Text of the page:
The British government should not support Colombia’s new paramilitary demobilization law, which Colombian President Alvaro Uribe will promote when he meets with Tony Blair at Downing Street this week, Human Rights Watch said today.
During his visit to Britain, Uribe will present himself as a strong, effective leader in the international fight against terrorism. Relying on this image, and perhaps counting on British sensitivities in the aftermath of the London bombings, he will ask Britain to lend its political and financial support for his own counter-terrorism policies. But Britain should tread carefully.
“Uribe is about to sign a law that would let Colombia’s paramilitaries off the hook for their terrorist acts,” said José Miguel Vivanco, Americas director for Human Rights Watch. “The British government should urge Uribe to scrap this law and replace it with one that allows for a genuine demobilization of these groups.”
Like the Revolutionary Armed Forces of Colombia (FARC), Colombia’s paramilitaries are considered terrorist groups by Britain, the European Union and the United States. Financed through drug trafficking, paramilitaries have arbitrarily executed and forced the disappearances of thousands of civilians. Paramilitary leaders have illegally accumulated immense wealth, and their mafia-like organizations exert political control over various sectors of Colombia.
Prior to the approval of the demobilization bill, Human Rights Watch representatives met with President Uribe to discuss their concerns with the law. The European Union stated that its support for the demobilization process would depend on the law’s compliance with international standards on truth and justice. The United Nations and several U.S. senators, Democrats and Republicans alike, expressed similar misgivings. Nevertheless, the Colombian government disregarded these concerns in drafting the law.
The law provides enormous sentence reductions to those responsible for the most heinous atrocities ever committed in Colombia. Likewise, it does not include effective mechanisms, such as full and truthful confessions, in order to fully dismantle paramilitaries’ criminal networks.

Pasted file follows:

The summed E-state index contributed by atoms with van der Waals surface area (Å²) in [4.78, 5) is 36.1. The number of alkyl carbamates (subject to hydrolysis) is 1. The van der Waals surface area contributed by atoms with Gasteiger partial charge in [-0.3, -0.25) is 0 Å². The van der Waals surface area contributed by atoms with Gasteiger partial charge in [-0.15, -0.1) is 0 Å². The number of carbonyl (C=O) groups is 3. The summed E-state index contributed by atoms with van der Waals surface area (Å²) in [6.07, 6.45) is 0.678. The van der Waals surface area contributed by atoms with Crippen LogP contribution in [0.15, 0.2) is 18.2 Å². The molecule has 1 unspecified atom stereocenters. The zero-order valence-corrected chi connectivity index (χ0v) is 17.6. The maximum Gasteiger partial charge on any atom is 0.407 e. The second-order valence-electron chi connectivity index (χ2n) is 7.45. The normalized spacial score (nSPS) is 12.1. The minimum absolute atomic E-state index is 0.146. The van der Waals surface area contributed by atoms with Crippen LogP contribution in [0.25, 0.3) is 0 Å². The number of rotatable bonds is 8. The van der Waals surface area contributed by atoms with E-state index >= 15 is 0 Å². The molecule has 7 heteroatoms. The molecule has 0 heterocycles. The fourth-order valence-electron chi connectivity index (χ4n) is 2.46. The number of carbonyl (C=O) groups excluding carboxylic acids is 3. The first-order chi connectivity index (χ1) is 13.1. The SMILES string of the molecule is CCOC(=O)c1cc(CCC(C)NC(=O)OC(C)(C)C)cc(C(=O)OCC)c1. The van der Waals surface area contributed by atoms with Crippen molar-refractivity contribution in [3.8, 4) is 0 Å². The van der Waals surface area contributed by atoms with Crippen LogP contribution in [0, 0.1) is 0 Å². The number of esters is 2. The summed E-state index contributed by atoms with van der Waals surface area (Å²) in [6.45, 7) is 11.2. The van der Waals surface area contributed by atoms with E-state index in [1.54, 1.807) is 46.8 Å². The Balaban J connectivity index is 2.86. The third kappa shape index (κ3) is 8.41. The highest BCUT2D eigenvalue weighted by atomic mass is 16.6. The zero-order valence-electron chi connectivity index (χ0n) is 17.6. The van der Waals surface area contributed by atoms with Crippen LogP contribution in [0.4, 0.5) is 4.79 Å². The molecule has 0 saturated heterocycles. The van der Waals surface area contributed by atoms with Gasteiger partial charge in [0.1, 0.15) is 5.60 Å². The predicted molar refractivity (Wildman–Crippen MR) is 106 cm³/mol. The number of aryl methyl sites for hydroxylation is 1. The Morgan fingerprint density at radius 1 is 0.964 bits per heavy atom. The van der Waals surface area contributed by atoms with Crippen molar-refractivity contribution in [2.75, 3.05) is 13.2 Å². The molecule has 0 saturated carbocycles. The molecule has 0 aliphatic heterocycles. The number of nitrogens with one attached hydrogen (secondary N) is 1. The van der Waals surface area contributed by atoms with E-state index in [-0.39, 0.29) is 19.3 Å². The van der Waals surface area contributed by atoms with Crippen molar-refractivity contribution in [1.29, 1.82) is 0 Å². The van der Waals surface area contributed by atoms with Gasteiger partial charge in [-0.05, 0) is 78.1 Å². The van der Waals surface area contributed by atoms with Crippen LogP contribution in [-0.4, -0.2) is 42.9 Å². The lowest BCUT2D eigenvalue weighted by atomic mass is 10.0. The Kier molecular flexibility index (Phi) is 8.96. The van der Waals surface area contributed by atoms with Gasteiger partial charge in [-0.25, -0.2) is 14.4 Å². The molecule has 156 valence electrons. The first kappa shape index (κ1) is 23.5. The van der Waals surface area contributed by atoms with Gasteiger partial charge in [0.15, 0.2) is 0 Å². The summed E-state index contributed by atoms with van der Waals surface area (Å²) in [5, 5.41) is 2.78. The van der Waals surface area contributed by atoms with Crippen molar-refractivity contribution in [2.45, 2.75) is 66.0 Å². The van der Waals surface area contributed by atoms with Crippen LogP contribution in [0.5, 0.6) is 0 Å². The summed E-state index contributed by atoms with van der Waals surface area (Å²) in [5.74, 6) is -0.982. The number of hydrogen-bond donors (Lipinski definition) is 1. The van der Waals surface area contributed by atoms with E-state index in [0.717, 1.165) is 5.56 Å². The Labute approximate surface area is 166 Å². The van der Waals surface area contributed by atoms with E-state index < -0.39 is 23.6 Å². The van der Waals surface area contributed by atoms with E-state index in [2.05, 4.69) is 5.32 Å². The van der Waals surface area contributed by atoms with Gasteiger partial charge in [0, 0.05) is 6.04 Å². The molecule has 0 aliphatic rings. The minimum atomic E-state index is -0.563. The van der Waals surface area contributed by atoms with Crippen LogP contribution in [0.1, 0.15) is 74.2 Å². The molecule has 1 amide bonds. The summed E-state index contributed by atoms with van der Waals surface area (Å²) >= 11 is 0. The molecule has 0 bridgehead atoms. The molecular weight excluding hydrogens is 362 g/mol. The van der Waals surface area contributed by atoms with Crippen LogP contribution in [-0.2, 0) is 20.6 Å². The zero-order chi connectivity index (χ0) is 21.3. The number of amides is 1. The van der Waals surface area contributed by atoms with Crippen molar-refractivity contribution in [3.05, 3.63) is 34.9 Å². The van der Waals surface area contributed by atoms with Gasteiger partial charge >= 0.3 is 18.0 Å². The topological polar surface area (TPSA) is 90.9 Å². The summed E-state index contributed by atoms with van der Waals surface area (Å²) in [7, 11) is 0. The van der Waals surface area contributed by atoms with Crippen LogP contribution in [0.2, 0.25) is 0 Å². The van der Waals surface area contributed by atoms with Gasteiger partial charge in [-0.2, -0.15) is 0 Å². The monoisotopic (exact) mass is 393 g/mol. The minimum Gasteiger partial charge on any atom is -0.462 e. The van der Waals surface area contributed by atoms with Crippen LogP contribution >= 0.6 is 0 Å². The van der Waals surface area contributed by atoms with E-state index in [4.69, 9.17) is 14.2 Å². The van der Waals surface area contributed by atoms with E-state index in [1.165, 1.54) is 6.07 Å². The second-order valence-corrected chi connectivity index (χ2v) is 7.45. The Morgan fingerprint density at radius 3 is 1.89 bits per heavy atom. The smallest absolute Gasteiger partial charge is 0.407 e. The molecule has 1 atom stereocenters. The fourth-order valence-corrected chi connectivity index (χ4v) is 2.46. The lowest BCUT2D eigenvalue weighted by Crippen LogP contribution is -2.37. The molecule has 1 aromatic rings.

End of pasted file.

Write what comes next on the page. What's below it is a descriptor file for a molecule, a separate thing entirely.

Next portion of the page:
In recent days, senior Colombian officials have argued that the critics of the law are poorly informed. They claim, for example, that the law provides for confessions. This is untrue: the law states that paramilitaries shall render a “free version” – a spontaneous declaration in which the defendant has no obligation to disclose the truth. In order to receive sentence reductions, they only need to “accept” the charges that are brought against them within the next 36 hours—without confessing anything.
Officials in Colombia have said that the law does not promote impunity because it does not provide for a complete amnesty. This is true only in theory: in practice, the law will result in widespread impunity because it imposes drastic limits on the timeframe for investigations of paramilitaries’ crimes, and fails to require their cooperation.
These officials have also said that paramilitaries will be required to turn over their illegally acquired assets. The law states that illegal assets must be turned over, but it fails to provide incentives or sanctions to ensure that they are actually forfeited. If it is later discovered that paramilitaries had concealed their illegal fortunes, their sentence reductions cannot be revoked.
Even if many paramilitaries turn over weapons, given their almost limitless financial resources, it will be easy for commanders to recruit new combatants. Even if they are convicted, paramilitary leaders will be able to fulfill their sentences in little more than two years. They will then be free with their criminal records clean and their wealth, power and criminal organizations intact.
“Britain should not lend its support to a process that will only help bolster the power of these terrorist organizations,” Vivanco said. “Nor should the British government become an accomplice to a process that undermines human rights and the already weak rule of law in Colombia.”